Column: New Kings of Leon album a hit

Ryan Meyer

Kings of Leon released their eighth album, “When You See Yourself,” on March 5. It had been over four years since their last record and this new release was well worth the wait.

The singles for “When You See Yourself” were probably the best picks to represent the record before it had come out. “The Bandit” sees Kings of Leon trying post-punk on for size and massively succeeding. This song will fit in perfectly with concert standards like “Use Somebody” and “Sex on Fire.” The other two singles, “100,000 People” and “Echoing” show the band using synths in prominent areas of the song, and then touching on past songs like “Supersoaker,” respectively.

But then there are the album tracks that may never see arenas or radio play, which is unfortunate because they contain some beautiful moments. “A Wave” begins with almost two minutes of piano and interesting guitar before settling into a familiar pace that doesn’t quite reach rollicking but doesn’t need to, because it quickly returns to an acoustic guitar and piano bridge.

“Golden Restless Age” follows after, and this is my candidate for the best song on the album. I first heard a snippet of it on the band’s Instagram, and the short keyboard part I heard was enough of a hook for me. It’s brief and doesn’t stick around for the verse, but it’s such a good melody that I will always stick around until the chorus to hear it again. Luckily, the verse has some great staccato guitar action to hold a listener over.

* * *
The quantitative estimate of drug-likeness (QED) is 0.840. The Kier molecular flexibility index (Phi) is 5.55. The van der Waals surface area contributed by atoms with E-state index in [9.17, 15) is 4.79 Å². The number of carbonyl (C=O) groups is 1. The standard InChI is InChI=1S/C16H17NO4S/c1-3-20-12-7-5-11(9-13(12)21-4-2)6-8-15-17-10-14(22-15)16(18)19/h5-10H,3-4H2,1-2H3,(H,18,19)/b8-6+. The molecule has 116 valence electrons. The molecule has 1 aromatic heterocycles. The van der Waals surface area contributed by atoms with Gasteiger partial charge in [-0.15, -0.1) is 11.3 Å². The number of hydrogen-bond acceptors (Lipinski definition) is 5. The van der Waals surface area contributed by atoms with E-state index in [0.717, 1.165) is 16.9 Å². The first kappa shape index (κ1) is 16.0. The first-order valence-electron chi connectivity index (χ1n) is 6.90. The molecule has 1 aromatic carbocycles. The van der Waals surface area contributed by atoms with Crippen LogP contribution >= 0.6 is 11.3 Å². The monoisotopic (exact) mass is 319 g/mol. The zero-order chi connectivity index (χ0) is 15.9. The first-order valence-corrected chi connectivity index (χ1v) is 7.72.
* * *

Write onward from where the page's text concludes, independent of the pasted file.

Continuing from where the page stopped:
“When You See Yourself” features some of Kings of Leon’s most visually appealing artwork, too. The album cover features shadows of each band member playing their instruments cast on a beige cover with simple block lettering.

The YouTube videos and Instagram posts for some of the snippets, some of which are likely borrowed from music videos or album art, are also interesting. The video for “Golden Restless Age” features a simple design with lyrics upside down and sideways and a blurred, paint-smeared image of what appears to be Caleb Followill, the lead singer.

As Kings of Leon begin to do the rounds on television talk shows, the remote aspect of the pandemic provides the band with freedom in their live performances. Rather than being live in the studio, they record their performances in ways that seem to match the aesthetic they’re going for, with grainy footage and moody colors.

“When You See Yourself” shows Kings of Leon as good as they’ve ever been and features multiple songs that I believe belong on any future Greatest Hits album.

 

Ryan Meyer is a sophomore journalism major. He can be reached at 581-2812 or at [email protected]